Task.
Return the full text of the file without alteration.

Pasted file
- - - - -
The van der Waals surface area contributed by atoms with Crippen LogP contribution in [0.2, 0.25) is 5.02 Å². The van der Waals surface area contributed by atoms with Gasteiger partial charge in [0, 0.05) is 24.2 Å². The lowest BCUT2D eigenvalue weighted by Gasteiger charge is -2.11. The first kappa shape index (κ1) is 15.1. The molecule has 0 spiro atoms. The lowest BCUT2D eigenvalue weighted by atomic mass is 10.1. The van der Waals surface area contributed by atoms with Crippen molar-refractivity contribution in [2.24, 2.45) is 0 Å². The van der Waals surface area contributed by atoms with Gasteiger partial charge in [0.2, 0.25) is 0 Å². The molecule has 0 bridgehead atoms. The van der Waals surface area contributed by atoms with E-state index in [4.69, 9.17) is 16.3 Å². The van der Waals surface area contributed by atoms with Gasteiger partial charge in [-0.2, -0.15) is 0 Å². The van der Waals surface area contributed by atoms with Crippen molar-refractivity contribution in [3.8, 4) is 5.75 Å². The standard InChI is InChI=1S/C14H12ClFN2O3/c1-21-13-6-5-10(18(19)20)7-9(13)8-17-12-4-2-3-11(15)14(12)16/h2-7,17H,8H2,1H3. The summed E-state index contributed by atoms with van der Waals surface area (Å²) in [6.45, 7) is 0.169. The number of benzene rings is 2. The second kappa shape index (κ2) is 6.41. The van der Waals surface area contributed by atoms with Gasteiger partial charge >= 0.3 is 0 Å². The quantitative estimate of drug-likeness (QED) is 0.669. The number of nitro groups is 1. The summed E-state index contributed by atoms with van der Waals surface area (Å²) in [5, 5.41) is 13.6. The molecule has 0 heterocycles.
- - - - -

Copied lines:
The van der Waals surface area contributed by atoms with Crippen LogP contribution in [0.2, 0.25) is 5.02 Å². The van der Waals surface area contributed by atoms with Gasteiger partial charge in [0, 0.05) is 24.2 Å². The lowest BCUT2D eigenvalue weighted by Gasteiger charge is -2.11. The first kappa shape index (κ1) is 15.1. The molecule has 0 spiro atoms. The lowest BCUT2D eigenvalue weighted by atomic mass is 10.1. The van der Waals surface area contributed by atoms with Crippen molar-refractivity contribution in [2.24, 2.45) is 0 Å². The van der Waals surface area contributed by atoms with Gasteiger partial charge in [0.2, 0.25) is 0 Å². The molecule has 0 bridgehead atoms. The van der Waals surface area contributed by atoms with E-state index in [4.69, 9.17) is 16.3 Å². The van der Waals surface area contributed by atoms with Gasteiger partial charge in [-0.2, -0.15) is 0 Å². The van der Waals surface area contributed by atoms with Crippen molar-refractivity contribution in [3.8, 4) is 5.75 Å². The standard InChI is InChI=1S/C14H12ClFN2O3/c1-21-13-6-5-10(18(19)20)7-9(13)8-17-12-4-2-3-11(15)14(12)16/h2-7,17H,8H2,1H3. The summed E-state index contributed by atoms with van der Waals surface area (Å²) in [6.45, 7) is 0.169. The number of benzene rings is 2. The second kappa shape index (κ2) is 6.41. The van der Waals surface area contributed by atoms with Gasteiger partial charge >= 0.3 is 0 Å². The quantitative estimate of drug-likeness (QED) is 0.669. The number of nitro groups is 1. The summed E-state index contributed by atoms with van der Waals surface area (Å²) in [5, 5.41) is 13.6. The molecule has 0 heterocycles.